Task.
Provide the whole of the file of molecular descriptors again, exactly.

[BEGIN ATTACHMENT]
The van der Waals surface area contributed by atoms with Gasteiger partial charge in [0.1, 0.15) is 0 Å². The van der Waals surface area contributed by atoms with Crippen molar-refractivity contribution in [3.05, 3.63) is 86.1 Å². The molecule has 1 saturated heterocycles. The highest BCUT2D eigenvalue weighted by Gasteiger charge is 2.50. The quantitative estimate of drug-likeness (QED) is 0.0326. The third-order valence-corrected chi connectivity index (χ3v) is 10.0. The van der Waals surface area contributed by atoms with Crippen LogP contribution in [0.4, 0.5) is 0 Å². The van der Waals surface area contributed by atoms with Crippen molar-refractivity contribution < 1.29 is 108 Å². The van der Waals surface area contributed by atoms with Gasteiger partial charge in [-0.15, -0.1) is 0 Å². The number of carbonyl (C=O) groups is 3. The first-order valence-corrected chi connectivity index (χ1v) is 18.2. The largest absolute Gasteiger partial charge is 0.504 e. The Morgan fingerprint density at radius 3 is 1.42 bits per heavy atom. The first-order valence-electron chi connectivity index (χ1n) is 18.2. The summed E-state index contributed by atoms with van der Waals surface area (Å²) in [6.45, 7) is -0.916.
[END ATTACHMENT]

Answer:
The van der Waals surface area contributed by atoms with Gasteiger partial charge in [0.1, 0.15) is 0 Å². The van der Waals surface area contributed by atoms with Crippen molar-refractivity contribution in [3.05, 3.63) is 86.1 Å². The molecule has 1 saturated heterocycles. The highest BCUT2D eigenvalue weighted by Gasteiger charge is 2.50. The quantitative estimate of drug-likeness (QED) is 0.0326. The third-order valence-corrected chi connectivity index (χ3v) is 10.0. The van der Waals surface area contributed by atoms with Crippen LogP contribution in [0.4, 0.5) is 0 Å². The van der Waals surface area contributed by atoms with Crippen molar-refractivity contribution < 1.29 is 108 Å². The van der Waals surface area contributed by atoms with Gasteiger partial charge in [-0.15, -0.1) is 0 Å². The number of carbonyl (C=O) groups is 3. The first-order valence-corrected chi connectivity index (χ1v) is 18.2. The largest absolute Gasteiger partial charge is 0.504 e. The Morgan fingerprint density at radius 3 is 1.42 bits per heavy atom. The first-order valence-electron chi connectivity index (χ1n) is 18.2. The summed E-state index contributed by atoms with van der Waals surface area (Å²) in [6.45, 7) is -0.916.